When I first became a new mom to Matthew, I was completely overwhelmed with everything I needed and wanted to accomplish each day. But with such little time left that wasn’t spent caring for an infant, I had no idea how I was going to fit everything in. It seemed like prior to having a baby, I had so much “me” time (although I didn’t really realize that until it was gone!). There was time to spend with my husband, time that I could spend on my goals, time for what needed to get done around the house, and luxury time to just do nothing or spend it on my mindless guilty pleasures if I wanted to. But suddenly that was all gone.
And things started to go downhill. I was so stressed and overwhelmed. And I felt like I had to be spending all my maternity time with Matthew – not only because he loved to be held and was a new and important part of my life, but he was an eater! We made the decision to breastfeed for the entire first year of life, which put a lot of pressure on me and made it so that I was always around him. And there’s not much else you can get done when either holding or breastfeeding an infant.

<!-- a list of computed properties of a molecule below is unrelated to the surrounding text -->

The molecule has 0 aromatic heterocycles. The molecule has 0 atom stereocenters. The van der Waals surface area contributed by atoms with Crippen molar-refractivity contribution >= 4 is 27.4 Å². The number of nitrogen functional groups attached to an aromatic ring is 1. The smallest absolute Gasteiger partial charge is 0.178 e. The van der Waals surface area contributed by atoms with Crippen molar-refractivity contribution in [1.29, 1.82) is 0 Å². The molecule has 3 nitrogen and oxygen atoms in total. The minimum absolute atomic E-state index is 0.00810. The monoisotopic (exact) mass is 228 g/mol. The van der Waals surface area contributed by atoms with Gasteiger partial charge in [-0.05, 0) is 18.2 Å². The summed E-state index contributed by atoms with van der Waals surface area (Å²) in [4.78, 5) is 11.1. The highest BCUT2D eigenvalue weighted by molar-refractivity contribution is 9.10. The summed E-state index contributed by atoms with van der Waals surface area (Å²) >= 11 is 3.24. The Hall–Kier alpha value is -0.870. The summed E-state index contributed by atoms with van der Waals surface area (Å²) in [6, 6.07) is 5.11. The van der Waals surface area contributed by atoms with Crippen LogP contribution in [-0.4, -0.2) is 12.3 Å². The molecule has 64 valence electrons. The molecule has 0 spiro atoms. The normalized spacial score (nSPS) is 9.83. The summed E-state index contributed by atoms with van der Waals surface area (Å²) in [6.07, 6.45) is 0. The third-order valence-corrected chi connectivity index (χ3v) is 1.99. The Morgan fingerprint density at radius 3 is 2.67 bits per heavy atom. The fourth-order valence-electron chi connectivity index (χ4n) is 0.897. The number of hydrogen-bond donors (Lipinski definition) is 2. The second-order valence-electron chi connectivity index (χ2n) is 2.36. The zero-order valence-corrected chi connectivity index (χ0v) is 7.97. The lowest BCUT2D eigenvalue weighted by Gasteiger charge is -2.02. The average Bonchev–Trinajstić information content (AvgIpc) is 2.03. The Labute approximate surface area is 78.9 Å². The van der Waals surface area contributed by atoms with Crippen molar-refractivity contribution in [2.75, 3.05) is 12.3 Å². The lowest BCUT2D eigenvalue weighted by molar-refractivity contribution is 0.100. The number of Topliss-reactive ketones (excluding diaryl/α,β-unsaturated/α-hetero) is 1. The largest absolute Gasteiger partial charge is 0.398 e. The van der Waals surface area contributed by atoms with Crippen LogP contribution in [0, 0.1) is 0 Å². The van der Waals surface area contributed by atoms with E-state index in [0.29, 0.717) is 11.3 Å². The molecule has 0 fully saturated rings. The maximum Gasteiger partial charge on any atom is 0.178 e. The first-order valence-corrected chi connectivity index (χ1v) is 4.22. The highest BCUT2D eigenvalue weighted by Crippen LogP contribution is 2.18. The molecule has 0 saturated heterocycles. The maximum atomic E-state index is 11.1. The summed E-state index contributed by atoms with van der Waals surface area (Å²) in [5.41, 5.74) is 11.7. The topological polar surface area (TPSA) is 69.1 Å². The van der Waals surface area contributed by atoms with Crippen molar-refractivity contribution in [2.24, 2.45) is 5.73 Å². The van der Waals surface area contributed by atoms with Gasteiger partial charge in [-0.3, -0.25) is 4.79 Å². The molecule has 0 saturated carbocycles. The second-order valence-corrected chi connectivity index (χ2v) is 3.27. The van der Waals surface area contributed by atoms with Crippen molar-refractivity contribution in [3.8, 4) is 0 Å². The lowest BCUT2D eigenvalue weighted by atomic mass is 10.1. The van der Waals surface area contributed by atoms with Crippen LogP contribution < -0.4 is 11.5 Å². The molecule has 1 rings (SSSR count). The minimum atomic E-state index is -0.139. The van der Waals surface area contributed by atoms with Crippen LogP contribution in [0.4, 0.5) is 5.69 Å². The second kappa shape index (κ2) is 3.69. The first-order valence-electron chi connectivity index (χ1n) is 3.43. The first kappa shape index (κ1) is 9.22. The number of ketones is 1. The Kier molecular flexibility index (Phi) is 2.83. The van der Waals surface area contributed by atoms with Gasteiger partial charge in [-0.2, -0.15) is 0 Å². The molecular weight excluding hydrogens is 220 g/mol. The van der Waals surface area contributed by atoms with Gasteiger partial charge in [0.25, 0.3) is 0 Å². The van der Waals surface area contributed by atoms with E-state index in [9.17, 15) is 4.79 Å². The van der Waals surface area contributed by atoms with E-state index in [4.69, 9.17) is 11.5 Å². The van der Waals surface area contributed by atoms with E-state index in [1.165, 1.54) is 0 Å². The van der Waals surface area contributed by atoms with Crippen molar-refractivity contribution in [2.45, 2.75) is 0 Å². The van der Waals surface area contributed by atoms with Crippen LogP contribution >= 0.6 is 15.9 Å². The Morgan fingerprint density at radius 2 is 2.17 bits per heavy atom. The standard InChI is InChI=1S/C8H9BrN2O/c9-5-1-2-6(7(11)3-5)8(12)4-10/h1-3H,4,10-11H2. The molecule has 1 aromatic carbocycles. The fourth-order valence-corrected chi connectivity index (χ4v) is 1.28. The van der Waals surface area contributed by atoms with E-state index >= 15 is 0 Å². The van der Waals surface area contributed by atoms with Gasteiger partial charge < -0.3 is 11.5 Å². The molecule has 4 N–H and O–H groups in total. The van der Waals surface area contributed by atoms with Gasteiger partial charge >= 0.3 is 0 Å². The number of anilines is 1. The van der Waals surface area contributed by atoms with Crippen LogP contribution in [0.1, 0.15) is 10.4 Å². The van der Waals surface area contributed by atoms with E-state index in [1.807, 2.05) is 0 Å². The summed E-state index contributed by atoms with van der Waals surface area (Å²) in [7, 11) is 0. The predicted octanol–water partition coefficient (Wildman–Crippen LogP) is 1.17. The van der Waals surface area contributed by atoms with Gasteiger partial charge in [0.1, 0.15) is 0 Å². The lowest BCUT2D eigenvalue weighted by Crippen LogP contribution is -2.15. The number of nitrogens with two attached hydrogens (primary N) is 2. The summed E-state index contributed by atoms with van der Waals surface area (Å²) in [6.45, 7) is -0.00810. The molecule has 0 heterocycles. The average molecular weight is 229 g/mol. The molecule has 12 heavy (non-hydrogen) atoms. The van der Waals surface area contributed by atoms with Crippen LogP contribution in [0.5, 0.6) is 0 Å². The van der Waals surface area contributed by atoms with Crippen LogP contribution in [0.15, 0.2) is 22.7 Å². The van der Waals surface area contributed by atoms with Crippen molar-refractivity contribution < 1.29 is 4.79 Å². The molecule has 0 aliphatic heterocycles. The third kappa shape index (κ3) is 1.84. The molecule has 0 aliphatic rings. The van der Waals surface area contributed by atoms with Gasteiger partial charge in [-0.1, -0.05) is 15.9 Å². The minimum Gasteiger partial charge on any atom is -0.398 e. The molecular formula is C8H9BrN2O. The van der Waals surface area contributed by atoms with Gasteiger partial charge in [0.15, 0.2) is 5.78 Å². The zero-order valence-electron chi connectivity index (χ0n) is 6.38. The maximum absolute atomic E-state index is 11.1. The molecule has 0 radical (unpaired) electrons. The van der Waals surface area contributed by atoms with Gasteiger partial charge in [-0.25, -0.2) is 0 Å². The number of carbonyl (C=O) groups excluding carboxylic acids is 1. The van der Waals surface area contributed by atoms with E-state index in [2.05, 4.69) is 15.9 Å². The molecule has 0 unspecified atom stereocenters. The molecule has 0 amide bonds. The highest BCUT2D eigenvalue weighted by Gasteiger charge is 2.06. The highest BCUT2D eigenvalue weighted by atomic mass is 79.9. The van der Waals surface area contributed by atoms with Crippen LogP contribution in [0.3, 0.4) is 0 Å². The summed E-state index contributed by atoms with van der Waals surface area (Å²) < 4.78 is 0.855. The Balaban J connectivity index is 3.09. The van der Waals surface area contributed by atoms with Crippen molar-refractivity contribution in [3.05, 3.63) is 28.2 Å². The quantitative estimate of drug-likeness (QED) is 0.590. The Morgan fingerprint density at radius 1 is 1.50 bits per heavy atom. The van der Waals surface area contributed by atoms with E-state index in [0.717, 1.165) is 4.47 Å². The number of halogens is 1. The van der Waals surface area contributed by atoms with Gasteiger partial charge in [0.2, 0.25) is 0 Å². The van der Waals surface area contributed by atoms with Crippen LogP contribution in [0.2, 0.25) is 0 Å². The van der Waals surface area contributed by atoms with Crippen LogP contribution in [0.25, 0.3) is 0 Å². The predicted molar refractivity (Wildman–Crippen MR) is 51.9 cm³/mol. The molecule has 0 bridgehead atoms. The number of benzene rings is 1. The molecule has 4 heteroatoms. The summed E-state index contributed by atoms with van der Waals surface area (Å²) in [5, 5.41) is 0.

And since Matthew was born premature and with a low birth weight, the nurses and doctors kept stressing to me how I needed to keep him warm all the time so that he wouldn’t be expending calories on staying warm himself, and how I needed to be extra responsive to his hunger cues to allow him to gain the weight he so desperately needed. As a first-time mom, this made me scared to take him anywhere, expose him to any potential viruses, or even take him outside (he was born in February in central Maine – not the warmest place or time of year for a tiny newborn!). So not only was I exhausted from the lack of sleep and all the body changes from labor, delivery and breastfeeding, but my formally really active and physically and intellectually stimulated self was suddenly cut off from the world. I rarely left the house during my maternity leave. I managed to get in a shower and a treadmill workout each day, but I was stressed leaving him alone for naps while I did that. And other than reading while he slept in my arms, I stopped doing almost all the other activities that I loved – yoga classes, pole classes, Zumba, getting outside for at least 30 minutes a day, seeing friends, and spending time on my other hobbies. I loved my new baby with all my heart, but I dreadfully missed my former life. And the fact that everything seemed to change so suddenly and so dramatically was more than I was ready for. It was really hard, and for a while I was a bit depressed. Not the deep post-partum depression that can hit and be devastating, but enough that I wasn’t super happy with how my life was going. And it was enough that I thought I wouldn’t be able to make things better.